The Cook Islands has announced the creation of the world's largest marine park, as the Pacific Islands Forum (PIF) opened with a spectacular Polynesian welcoming ceremony.
Heralded by traditional drummers and blaring conch shells, leaders of the 15-nation grouping were carried to the summit venue in the capital Avarua on litters while flag-waving locals cheered enthusiastically.
Prime Minister Henry Puna capitalised on a rare moment in the international spotlight to declare his nation of 11,000 people had created an enormous marine park almost twice the size of France.
The 1.065 million square kilometre (411,000 square mile) reserve would help save one of the last pristine ocean eco-systems, Puna said.
"(It is) the largest area in history by a single country for integrated ocean conservation and management," he said.
While some leaders such as Australian Prime Minister Julia Gillard looked somewhat sheepish as they were paraded aloft before the crowd, Puna burst into song after greeting them, delighting the locals with an impromptu lounge tune.
Gillard and her New Zealand counterpart John Key wore garlands of flowers around their necks, before a spear-carrying chieftain in a headdress decorated with shells and feathers performed a customary welcoming ceremony.
Dancers in grass skirts added to the Polynesian pomp for an event organisers said was one of the largest in the nation's history, rivalled only by a visit from Queen Elizabeth II in 1974.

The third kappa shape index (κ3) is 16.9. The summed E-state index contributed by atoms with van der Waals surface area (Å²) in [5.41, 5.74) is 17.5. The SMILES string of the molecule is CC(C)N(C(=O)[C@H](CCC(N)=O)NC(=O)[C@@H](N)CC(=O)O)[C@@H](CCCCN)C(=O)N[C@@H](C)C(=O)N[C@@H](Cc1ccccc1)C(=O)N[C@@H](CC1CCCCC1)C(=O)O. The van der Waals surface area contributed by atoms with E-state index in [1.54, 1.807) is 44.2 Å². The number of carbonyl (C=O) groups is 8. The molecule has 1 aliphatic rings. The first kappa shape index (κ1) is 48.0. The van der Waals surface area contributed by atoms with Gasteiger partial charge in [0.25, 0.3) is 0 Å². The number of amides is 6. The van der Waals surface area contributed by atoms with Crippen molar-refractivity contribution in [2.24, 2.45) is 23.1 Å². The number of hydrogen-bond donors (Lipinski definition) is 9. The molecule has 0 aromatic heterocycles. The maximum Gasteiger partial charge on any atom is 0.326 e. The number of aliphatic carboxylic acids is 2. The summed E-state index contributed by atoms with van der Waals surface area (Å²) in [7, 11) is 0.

"This is certainly the biggest thing to happen here for decades," one official at the ceremony told AFP.
Once the festivities were done, Puna turned to the serious issue of marine conservation, saying the new marine park was the Cooks' major contribution "to the wellbeing of not only our peoples, but also of humanity".
"The marine park will provide the necessary framework to promote sustainable development by balancing economic growth interests such as tourism, fishing and deep sea mining with conserving core biodiversity in the ocean," he said.
Australia announced in June that it was creating a network of marine parks covering 3.1 million square kilometres, more than a third of its territorial waters. However, they are dotted around its huge coastline.
The Cook Islands protected zone will be the largest single marine park in the world, taking in the entire southern half of the nation's waters.
The nation's 15 islands have a combined landmass barely larger than Washington DC but its waters include environmentally valuable coral reefs, seagrass beds and fisheries.
Marea Hatziolos, the World Bank's senior coastal and marine specialist, said the Cook Islands' initiative was a win for both the environment and the country's economy as it would help save fish stocks and promote tourism.
"There's definitely an economic dimension to this, apart from protecting biodiversity," she told AFP. "It allows small Pacific nations to generate revenue."
US Secretary of State Hillary Clinton will attend the summit later this week, in a move seen as sending a message to China that Washington intends to re-engage with the South Pacific to counter Beijing's influence in the region.
The absence of Fiji, which was suspended from the PIF in 2009 in the wake of a 2006 military coup, will also be a major topic of discussion.